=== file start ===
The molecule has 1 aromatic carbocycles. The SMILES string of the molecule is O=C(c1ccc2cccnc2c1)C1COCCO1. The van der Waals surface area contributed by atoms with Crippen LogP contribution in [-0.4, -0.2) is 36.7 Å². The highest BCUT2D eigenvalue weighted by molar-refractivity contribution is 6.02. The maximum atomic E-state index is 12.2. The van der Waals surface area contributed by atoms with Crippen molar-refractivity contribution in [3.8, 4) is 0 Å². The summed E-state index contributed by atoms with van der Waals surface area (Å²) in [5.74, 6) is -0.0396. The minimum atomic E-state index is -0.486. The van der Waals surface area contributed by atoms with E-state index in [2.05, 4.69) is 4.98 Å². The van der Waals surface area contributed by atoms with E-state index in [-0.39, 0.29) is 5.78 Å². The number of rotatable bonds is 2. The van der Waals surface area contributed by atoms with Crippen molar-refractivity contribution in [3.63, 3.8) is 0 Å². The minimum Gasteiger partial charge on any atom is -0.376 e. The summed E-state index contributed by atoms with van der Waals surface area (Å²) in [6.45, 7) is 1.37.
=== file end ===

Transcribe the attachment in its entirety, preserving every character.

The molecule has 1 aromatic carbocycles. The SMILES string of the molecule is O=C(c1ccc2cccnc2c1)C1COCCO1. The van der Waals surface area contributed by atoms with Crippen LogP contribution in [-0.4, -0.2) is 36.7 Å². The highest BCUT2D eigenvalue weighted by molar-refractivity contribution is 6.02. The maximum atomic E-state index is 12.2. The van der Waals surface area contributed by atoms with Crippen molar-refractivity contribution in [3.8, 4) is 0 Å². The summed E-state index contributed by atoms with van der Waals surface area (Å²) in [5.74, 6) is -0.0396. The minimum atomic E-state index is -0.486. The van der Waals surface area contributed by atoms with E-state index in [2.05, 4.69) is 4.98 Å². The van der Waals surface area contributed by atoms with E-state index in [-0.39, 0.29) is 5.78 Å². The number of rotatable bonds is 2. The van der Waals surface area contributed by atoms with Crippen molar-refractivity contribution in [3.63, 3.8) is 0 Å². The minimum Gasteiger partial charge on any atom is -0.376 e. The summed E-state index contributed by atoms with van der Waals surface area (Å²) in [6.45, 7) is 1.37.